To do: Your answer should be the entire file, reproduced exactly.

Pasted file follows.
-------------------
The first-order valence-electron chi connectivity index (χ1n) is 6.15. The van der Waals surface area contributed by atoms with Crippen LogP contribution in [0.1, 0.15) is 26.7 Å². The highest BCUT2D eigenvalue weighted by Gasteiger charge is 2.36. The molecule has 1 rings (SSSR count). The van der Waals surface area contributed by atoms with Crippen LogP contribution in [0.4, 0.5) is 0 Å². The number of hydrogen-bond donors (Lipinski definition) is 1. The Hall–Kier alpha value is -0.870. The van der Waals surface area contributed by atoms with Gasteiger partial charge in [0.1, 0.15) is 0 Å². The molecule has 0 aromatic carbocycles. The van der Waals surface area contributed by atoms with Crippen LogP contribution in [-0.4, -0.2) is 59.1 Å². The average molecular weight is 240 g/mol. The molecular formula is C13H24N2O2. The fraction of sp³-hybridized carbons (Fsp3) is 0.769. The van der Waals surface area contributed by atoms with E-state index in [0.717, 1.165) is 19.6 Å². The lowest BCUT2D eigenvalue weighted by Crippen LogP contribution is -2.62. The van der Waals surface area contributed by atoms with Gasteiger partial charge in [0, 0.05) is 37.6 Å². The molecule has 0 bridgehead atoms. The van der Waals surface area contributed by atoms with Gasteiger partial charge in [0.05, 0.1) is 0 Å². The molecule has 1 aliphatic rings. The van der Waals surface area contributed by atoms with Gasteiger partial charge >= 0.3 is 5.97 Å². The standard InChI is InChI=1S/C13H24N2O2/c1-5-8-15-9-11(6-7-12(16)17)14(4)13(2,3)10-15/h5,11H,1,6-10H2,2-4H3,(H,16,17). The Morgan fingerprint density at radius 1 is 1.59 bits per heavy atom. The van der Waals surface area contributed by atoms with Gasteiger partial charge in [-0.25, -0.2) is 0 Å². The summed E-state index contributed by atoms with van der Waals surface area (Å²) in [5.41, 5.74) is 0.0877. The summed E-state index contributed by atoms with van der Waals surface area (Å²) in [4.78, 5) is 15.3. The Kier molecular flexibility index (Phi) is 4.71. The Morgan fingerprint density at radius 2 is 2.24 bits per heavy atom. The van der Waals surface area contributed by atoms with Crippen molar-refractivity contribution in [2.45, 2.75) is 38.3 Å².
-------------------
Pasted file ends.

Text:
The first-order valence-electron chi connectivity index (χ1n) is 6.15. The van der Waals surface area contributed by atoms with Crippen LogP contribution in [0.1, 0.15) is 26.7 Å². The highest BCUT2D eigenvalue weighted by Gasteiger charge is 2.36. The molecule has 1 rings (SSSR count). The van der Waals surface area contributed by atoms with Crippen LogP contribution in [0.4, 0.5) is 0 Å². The number of hydrogen-bond donors (Lipinski definition) is 1. The Hall–Kier alpha value is -0.870. The van der Waals surface area contributed by atoms with Gasteiger partial charge in [0.1, 0.15) is 0 Å². The molecule has 0 aromatic carbocycles. The van der Waals surface area contributed by atoms with Crippen LogP contribution in [-0.4, -0.2) is 59.1 Å². The average molecular weight is 240 g/mol. The molecular formula is C13H24N2O2. The fraction of sp³-hybridized carbons (Fsp3) is 0.769. The van der Waals surface area contributed by atoms with E-state index in [0.717, 1.165) is 19.6 Å². The lowest BCUT2D eigenvalue weighted by Crippen LogP contribution is -2.62. The van der Waals surface area contributed by atoms with Gasteiger partial charge in [0, 0.05) is 37.6 Å². The molecule has 0 bridgehead atoms. The van der Waals surface area contributed by atoms with Gasteiger partial charge in [0.05, 0.1) is 0 Å². The molecule has 1 aliphatic rings. The van der Waals surface area contributed by atoms with Gasteiger partial charge >= 0.3 is 5.97 Å². The standard InChI is InChI=1S/C13H24N2O2/c1-5-8-15-9-11(6-7-12(16)17)14(4)13(2,3)10-15/h5,11H,1,6-10H2,2-4H3,(H,16,17). The Morgan fingerprint density at radius 1 is 1.59 bits per heavy atom. The van der Waals surface area contributed by atoms with Gasteiger partial charge in [-0.25, -0.2) is 0 Å². The summed E-state index contributed by atoms with van der Waals surface area (Å²) in [5.41, 5.74) is 0.0877. The summed E-state index contributed by atoms with van der Waals surface area (Å²) in [4.78, 5) is 15.3. The Kier molecular flexibility index (Phi) is 4.71. The Morgan fingerprint density at radius 2 is 2.24 bits per heavy atom. The van der Waals surface area contributed by atoms with Crippen molar-refractivity contribution in [2.45, 2.75) is 38.3 Å².